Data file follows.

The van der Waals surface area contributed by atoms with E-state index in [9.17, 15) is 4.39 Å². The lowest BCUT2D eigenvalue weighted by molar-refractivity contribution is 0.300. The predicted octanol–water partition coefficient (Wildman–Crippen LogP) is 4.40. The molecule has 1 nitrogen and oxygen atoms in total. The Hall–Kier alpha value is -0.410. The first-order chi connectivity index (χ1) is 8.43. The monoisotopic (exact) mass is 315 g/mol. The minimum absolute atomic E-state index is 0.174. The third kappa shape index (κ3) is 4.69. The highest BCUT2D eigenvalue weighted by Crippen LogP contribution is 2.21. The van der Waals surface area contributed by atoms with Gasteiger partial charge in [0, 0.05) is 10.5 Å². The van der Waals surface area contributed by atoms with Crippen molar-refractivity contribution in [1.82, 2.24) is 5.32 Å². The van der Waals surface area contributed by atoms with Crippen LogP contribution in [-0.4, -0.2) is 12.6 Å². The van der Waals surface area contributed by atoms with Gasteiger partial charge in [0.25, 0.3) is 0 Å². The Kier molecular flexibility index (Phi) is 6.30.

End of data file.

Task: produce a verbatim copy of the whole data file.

The van der Waals surface area contributed by atoms with E-state index in [9.17, 15) is 4.39 Å². The lowest BCUT2D eigenvalue weighted by molar-refractivity contribution is 0.300. The predicted octanol–water partition coefficient (Wildman–Crippen LogP) is 4.40. The molecule has 1 nitrogen and oxygen atoms in total. The Hall–Kier alpha value is -0.410. The first-order chi connectivity index (χ1) is 8.43. The monoisotopic (exact) mass is 315 g/mol. The minimum absolute atomic E-state index is 0.174. The third kappa shape index (κ3) is 4.69. The highest BCUT2D eigenvalue weighted by Crippen LogP contribution is 2.21. The van der Waals surface area contributed by atoms with Gasteiger partial charge in [0, 0.05) is 10.5 Å². The van der Waals surface area contributed by atoms with Crippen molar-refractivity contribution in [1.82, 2.24) is 5.32 Å². The van der Waals surface area contributed by atoms with Crippen LogP contribution in [-0.4, -0.2) is 12.6 Å². The van der Waals surface area contributed by atoms with Gasteiger partial charge in [0.25, 0.3) is 0 Å². The Kier molecular flexibility index (Phi) is 6.30.